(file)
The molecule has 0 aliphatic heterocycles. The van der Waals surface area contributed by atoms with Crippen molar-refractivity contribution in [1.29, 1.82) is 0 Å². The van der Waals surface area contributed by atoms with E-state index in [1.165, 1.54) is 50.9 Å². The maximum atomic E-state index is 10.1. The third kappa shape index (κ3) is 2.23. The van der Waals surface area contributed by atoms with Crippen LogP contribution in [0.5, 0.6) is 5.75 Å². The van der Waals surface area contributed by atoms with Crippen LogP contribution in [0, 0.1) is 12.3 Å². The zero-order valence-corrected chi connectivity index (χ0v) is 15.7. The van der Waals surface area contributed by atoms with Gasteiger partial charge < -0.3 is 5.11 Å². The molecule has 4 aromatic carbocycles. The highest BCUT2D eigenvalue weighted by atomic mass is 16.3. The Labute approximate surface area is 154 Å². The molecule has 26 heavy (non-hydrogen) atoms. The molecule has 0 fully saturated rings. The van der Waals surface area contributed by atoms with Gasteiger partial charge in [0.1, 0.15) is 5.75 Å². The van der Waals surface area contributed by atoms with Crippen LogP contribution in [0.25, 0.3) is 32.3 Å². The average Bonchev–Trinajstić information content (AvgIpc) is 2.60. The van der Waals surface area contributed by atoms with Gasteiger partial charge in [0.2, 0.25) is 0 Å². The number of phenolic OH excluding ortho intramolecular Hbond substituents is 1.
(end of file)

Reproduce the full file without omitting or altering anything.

The molecule has 0 aliphatic heterocycles. The van der Waals surface area contributed by atoms with Crippen molar-refractivity contribution in [1.29, 1.82) is 0 Å². The van der Waals surface area contributed by atoms with E-state index in [1.165, 1.54) is 50.9 Å². The maximum atomic E-state index is 10.1. The third kappa shape index (κ3) is 2.23. The van der Waals surface area contributed by atoms with Crippen LogP contribution in [0.5, 0.6) is 5.75 Å². The van der Waals surface area contributed by atoms with Crippen LogP contribution in [0, 0.1) is 12.3 Å². The zero-order valence-corrected chi connectivity index (χ0v) is 15.7. The van der Waals surface area contributed by atoms with Gasteiger partial charge < -0.3 is 5.11 Å². The molecule has 4 aromatic carbocycles. The highest BCUT2D eigenvalue weighted by atomic mass is 16.3. The Labute approximate surface area is 154 Å². The molecule has 26 heavy (non-hydrogen) atoms. The molecule has 0 fully saturated rings. The van der Waals surface area contributed by atoms with Gasteiger partial charge in [0.1, 0.15) is 5.75 Å². The van der Waals surface area contributed by atoms with Crippen LogP contribution in [0.25, 0.3) is 32.3 Å². The average Bonchev–Trinajstić information content (AvgIpc) is 2.60. The van der Waals surface area contributed by atoms with Gasteiger partial charge in [0.2, 0.25) is 0 Å². The number of phenolic OH excluding ortho intramolecular Hbond substituents is 1.